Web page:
Building Across Borders: Regional Style in China's Monumental Timber Architecture, 900-1200
4 West Burton Place
Chicago, Illinois 60610
Building Across Borders: Regional Style in China's Monumental Timber Architecture, 900–1200 is a book-length examination of local architectural traditions evident in the extant wooden buildings of China dating from the tenth to twelfth centuries in territories held successively by the five Dynasties and ten Kingdoms, and the Song, Liao, and Jin dynasties. This study uses GPS to map timber-frame structures, the dominant form of architecture in pre-modern China; to define regions of shared architectural styles; and to show that the differences in style were not defined by political boundaries, and thus were not the result of an official architecture imposed on local areas. Changes in style were instead the product of a complex interaction between distinctive building traditions that retained their regional identities after political conquest.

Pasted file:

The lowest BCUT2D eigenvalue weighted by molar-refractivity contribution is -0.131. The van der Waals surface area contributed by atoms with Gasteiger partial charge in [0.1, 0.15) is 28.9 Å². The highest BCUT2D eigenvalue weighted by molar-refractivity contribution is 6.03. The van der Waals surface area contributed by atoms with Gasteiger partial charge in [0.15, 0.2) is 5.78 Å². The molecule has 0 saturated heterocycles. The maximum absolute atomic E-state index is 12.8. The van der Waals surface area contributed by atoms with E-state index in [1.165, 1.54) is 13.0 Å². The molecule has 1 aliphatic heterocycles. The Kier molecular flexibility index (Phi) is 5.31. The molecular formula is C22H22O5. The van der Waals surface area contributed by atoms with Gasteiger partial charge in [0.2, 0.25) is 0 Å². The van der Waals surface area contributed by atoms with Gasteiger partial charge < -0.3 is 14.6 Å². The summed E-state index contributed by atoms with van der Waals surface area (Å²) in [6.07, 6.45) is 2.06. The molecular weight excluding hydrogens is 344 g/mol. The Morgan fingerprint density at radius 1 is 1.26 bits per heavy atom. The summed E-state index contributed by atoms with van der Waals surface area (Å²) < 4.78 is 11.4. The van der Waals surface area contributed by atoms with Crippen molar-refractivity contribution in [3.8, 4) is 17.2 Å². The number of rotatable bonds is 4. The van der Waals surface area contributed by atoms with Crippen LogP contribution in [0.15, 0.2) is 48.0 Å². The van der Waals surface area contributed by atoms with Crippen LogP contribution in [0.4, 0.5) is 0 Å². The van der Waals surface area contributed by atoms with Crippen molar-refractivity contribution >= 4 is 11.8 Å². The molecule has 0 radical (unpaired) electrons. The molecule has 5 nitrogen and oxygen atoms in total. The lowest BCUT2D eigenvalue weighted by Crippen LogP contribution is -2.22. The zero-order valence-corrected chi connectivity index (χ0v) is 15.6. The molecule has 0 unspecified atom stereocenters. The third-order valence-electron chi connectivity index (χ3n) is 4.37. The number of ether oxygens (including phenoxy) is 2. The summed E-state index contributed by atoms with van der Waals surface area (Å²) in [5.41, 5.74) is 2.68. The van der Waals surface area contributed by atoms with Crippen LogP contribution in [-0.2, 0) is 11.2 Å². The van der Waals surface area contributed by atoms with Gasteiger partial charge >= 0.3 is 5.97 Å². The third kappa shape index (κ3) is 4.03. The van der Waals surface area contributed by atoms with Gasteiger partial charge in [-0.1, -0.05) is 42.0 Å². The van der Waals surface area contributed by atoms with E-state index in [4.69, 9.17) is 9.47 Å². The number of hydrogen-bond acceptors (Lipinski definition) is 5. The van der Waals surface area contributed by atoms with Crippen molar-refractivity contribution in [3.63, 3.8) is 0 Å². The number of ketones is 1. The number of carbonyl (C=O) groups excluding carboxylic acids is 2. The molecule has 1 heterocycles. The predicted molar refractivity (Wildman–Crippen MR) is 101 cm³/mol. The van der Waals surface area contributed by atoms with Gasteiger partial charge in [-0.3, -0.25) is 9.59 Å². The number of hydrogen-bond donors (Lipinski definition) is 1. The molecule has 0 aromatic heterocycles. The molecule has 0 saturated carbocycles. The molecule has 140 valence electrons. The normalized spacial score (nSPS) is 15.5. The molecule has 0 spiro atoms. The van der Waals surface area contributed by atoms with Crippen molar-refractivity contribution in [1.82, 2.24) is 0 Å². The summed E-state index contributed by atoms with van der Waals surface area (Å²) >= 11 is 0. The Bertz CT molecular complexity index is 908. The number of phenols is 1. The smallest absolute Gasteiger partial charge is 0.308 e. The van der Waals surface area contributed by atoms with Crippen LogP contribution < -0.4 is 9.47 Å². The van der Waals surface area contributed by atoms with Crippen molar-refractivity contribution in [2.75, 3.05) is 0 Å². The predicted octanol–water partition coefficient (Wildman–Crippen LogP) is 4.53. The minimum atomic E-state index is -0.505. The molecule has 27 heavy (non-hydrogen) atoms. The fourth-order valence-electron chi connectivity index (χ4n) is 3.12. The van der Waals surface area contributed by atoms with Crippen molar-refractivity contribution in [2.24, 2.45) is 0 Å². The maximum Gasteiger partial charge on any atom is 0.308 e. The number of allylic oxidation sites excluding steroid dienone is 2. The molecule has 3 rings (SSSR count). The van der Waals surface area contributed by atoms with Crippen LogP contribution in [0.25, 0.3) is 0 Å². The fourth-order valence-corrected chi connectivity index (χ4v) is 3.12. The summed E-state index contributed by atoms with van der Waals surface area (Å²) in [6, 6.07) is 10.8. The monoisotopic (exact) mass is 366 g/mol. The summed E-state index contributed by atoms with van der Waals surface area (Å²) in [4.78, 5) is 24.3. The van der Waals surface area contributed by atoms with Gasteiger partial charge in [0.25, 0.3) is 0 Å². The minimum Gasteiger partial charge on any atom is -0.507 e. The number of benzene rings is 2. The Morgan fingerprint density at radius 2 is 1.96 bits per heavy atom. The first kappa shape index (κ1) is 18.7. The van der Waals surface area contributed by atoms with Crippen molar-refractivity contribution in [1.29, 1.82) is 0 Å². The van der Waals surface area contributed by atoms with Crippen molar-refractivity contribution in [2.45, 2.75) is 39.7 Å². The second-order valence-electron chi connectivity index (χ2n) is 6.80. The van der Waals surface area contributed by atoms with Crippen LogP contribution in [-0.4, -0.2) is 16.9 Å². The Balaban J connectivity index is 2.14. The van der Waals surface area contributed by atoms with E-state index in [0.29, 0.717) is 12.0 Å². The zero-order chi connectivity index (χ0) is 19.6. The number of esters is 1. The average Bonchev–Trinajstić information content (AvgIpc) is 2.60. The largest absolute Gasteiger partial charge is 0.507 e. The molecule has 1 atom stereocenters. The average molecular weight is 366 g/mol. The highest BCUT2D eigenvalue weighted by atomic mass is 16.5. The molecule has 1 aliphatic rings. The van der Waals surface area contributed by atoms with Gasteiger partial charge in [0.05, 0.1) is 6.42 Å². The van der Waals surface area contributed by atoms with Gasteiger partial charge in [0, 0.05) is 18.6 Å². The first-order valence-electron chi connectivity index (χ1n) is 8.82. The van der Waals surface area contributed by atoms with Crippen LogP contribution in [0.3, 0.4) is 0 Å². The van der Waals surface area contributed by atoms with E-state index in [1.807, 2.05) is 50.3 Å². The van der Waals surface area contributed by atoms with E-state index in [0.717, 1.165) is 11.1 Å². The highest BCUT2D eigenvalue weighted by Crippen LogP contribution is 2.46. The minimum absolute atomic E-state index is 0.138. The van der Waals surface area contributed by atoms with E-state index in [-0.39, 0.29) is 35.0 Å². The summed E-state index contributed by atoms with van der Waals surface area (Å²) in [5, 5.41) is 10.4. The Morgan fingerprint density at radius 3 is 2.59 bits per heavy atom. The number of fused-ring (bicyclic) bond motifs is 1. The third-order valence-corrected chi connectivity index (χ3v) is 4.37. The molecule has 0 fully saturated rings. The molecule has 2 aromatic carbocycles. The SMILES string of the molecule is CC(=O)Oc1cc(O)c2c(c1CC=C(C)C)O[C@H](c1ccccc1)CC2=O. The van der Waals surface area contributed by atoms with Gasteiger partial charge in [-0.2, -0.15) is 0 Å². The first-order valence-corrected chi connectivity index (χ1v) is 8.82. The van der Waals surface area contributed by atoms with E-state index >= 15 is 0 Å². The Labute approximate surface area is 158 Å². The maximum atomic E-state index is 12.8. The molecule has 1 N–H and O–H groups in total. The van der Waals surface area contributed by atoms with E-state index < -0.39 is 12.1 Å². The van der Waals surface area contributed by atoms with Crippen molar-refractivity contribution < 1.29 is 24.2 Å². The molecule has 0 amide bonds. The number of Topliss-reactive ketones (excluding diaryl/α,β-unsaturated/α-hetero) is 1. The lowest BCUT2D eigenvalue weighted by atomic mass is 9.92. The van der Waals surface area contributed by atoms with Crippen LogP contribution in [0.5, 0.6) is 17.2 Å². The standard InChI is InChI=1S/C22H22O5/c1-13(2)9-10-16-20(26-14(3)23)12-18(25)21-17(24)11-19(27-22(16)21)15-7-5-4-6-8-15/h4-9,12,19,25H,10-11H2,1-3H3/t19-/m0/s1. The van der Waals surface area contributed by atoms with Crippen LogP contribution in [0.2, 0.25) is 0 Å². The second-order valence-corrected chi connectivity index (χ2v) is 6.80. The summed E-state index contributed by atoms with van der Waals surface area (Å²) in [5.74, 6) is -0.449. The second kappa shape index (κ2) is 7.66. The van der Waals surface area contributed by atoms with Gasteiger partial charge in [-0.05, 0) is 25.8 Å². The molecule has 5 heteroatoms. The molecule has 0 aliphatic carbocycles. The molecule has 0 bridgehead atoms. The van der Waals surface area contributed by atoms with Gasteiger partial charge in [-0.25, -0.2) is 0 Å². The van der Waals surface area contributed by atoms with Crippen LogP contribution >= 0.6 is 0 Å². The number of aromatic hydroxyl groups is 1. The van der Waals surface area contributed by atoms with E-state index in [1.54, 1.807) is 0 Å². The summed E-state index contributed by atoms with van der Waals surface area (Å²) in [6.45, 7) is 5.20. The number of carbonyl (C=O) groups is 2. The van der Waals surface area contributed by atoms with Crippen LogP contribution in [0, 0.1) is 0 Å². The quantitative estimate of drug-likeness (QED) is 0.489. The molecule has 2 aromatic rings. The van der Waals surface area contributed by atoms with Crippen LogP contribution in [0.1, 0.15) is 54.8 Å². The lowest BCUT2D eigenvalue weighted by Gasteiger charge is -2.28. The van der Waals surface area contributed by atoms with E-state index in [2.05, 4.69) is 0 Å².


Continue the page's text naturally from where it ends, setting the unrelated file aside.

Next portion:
This project developed from research for Tracy Miller's first book, The Divine Nature of Power: Chinese Ritual Architecture at the Sacred Site of Jinci (2007). Preparation included training in Mandarin, classical Chinese, Japanese, graduate coursework in architectural history at Beijing's Qinghua University (in Mandarin), and doctoral coursework at the University of Pennsylvania. Miller spent the 1997–98 academic year in Hebei and Shanxi provinces photo-documenting buildings for her first book. She returned to China in 1999, 2001, 2004, and 2008; two articles documenting the findings of this fieldwork are forthcoming. While she was a research fellow at Academia Sinica, Taiwan (1998–00), she met scholars working on historical mapping at their Geographic Information System Lab, with whom she worked again in 2004. As an associate professor at Vanderbilt University, her 2008–09 academic-year sabbatical was spent doing fieldwork in Hebei and Liaoning provinces, traveling to Academia Sinica's GIS Lab, and writing.
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